He doesn’t enjoy the killing. He panics and runs like the proverbial scared rabbit every time somebody shoots back at him. What he wants most of all is to get away from there, go back to Mexico with the money, live easy, forget the past. He can’t. Because he sees Parker from a distance, walking purposefully, huge hands swinging at his sides like lead weights, and he knows Parker would find him someday, wrap those hands around his neck. He’d spend the rest of his life looking over his shoulder. He’s not a complete idiot. Just mostly.

Hardly one of Parker’s more impressive enemies, but he’s one of the most dangerous–because he’s stupid, terrified, and armed. You only have to read the papers to know there’s nothing more dangerous in this world than a firearm-toting coward and fool, trying desperately to be something he’s not. They’re everywhere, infesting the malls, college campuses, fast food restaurants, the airports, Starbucks. You’d think somebody would invent some kind of spray. Besides pepper, I mean.

From The Amateur, we switch to the perspective of Detective Third Grade William Dougherty. When last we saw him, Parker had invaded his home, made tacit but unmistakable threats against him and his family, and gotten the location of nine potential suspects in Ellie’s murder case out of him–not so much because he was afraid to have it out with Parker as that he was afraid his wife and daughter, whom he’d sent over to the next door neighbors, would hear the shot that killed him. Dougherty is as much a professional on his side of the law as Parker is on the other. He knows Parker isn’t Ellie Canaday’s killer, figures immediately that Parker was in on the stadium heist, and isn’t terribly shocked by Parker’s behavior (other than his casual admission that he and Ellie were ‘screwing’).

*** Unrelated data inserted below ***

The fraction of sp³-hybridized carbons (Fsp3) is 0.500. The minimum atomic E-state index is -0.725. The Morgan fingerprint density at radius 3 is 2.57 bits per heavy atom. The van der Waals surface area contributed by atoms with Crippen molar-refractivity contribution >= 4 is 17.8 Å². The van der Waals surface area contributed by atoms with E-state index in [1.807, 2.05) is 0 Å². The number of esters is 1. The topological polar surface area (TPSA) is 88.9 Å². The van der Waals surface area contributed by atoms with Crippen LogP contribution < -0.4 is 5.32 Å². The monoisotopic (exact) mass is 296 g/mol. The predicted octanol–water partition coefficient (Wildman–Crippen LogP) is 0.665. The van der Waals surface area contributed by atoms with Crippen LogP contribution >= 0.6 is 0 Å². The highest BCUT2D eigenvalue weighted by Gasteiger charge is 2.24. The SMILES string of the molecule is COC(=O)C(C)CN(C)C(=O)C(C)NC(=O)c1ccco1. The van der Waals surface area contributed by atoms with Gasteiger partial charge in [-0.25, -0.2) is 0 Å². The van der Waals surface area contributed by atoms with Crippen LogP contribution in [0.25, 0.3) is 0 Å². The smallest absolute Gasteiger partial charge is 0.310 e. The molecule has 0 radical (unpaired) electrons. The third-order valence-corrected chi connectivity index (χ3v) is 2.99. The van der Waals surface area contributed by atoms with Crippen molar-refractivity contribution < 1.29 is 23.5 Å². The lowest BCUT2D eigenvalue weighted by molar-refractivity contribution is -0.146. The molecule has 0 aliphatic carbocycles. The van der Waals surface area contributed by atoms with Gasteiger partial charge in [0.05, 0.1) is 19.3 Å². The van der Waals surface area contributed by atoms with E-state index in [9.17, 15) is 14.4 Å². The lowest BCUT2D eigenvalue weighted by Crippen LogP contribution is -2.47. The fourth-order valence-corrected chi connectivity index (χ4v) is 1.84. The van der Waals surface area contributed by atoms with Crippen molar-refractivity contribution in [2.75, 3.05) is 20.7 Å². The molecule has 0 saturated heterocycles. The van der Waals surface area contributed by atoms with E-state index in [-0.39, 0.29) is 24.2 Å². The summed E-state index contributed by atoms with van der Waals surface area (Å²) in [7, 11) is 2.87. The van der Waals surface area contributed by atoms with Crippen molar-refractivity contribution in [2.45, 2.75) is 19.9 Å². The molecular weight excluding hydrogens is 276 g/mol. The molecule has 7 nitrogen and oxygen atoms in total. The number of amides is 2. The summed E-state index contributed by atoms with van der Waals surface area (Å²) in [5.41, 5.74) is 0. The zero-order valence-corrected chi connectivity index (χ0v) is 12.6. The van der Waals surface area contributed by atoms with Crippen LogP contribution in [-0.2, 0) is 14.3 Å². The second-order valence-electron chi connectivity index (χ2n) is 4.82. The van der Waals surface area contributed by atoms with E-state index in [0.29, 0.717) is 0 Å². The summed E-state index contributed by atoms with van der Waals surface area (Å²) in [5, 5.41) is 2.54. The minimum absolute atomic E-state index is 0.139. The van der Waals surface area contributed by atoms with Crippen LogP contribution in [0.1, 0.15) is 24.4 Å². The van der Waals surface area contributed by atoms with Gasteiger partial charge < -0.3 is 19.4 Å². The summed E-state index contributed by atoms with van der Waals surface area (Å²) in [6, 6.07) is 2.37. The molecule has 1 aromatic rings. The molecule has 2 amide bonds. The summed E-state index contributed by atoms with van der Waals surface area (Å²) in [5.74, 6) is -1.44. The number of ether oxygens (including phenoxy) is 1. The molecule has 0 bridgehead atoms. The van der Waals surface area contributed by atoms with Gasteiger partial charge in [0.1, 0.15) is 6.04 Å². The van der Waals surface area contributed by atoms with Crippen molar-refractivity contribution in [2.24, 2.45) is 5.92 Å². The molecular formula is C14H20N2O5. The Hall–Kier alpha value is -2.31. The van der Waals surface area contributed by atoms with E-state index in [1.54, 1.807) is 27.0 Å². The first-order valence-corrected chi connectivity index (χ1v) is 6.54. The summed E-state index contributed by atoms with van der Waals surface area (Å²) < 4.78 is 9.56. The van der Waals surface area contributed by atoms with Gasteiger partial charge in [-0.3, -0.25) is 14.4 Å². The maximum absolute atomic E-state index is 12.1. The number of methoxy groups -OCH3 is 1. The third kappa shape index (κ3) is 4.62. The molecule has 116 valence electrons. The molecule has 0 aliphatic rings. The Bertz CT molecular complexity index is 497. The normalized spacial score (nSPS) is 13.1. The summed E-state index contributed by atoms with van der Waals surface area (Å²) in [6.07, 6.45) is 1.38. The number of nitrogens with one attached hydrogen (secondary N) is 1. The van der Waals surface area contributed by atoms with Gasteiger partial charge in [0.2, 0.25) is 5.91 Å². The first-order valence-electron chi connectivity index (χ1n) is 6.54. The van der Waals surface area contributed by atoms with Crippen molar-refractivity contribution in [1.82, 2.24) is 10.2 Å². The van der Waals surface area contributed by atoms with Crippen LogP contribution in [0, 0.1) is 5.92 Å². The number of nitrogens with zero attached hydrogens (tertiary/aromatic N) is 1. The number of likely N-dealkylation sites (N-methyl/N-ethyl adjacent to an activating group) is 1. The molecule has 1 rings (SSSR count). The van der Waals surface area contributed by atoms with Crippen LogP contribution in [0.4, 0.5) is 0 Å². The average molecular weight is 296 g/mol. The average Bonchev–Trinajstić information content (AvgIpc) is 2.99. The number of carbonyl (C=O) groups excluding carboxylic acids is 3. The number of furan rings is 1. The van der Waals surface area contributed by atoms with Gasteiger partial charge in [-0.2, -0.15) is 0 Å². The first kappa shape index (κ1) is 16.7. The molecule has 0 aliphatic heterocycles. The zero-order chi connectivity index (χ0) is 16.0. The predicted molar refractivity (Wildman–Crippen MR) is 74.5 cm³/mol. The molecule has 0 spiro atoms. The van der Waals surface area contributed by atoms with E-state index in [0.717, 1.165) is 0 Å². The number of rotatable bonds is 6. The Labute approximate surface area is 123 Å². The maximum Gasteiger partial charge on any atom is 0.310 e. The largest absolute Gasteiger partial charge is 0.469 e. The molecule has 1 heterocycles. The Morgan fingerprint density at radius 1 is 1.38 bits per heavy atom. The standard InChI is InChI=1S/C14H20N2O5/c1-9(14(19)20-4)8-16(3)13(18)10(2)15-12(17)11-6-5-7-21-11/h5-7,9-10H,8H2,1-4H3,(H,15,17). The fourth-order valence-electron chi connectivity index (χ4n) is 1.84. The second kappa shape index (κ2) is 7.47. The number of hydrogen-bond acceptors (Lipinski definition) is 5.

But Parker found his weakness, and exploited it, and it’s created a bit of an identity crisis for Dougherty–the ambitious dedicated cop in him, who might have taken a chance and drawn down on Parker, was thwarted by the husband and father who put his family first. He’s angry at Parker for using this fault-line in his nature against him. He’s angry at himself for letting Parker use it.

He’s Parker’s true adversary in The Seventh–his opposite number. Both men are formidable. Neither man is behaving with sound professional good sense here. Parker wants The Amateur and the loot, in that order of importance, no matter what it costs, or who. Dougherty wants Parker just as badly–and a promotion to detective second grade would be nice. They can’t both have everything they want.

From here we go, one by one, to each of Parker’s colleagues, who are helping Parker look for The Amateur and their money (for them, the order of importance is reversed, of course). First we get a little glimpse of Dan Kifka–still naked, still laid up with a bad virus, still having almost non-stop sex with his coed girlfriend Janey, in-between making calls to various mutual acquaintance of his and Ellie’s, much to the insatiable Janey’s disgust. He reminisces about how this unlikely pairing came about–out driving his cab, he’d picked up her and a soon-to-be-ex boyfriend, and then she’d picked him up–like Ellie, looking for a different kind of man, a different kind of life.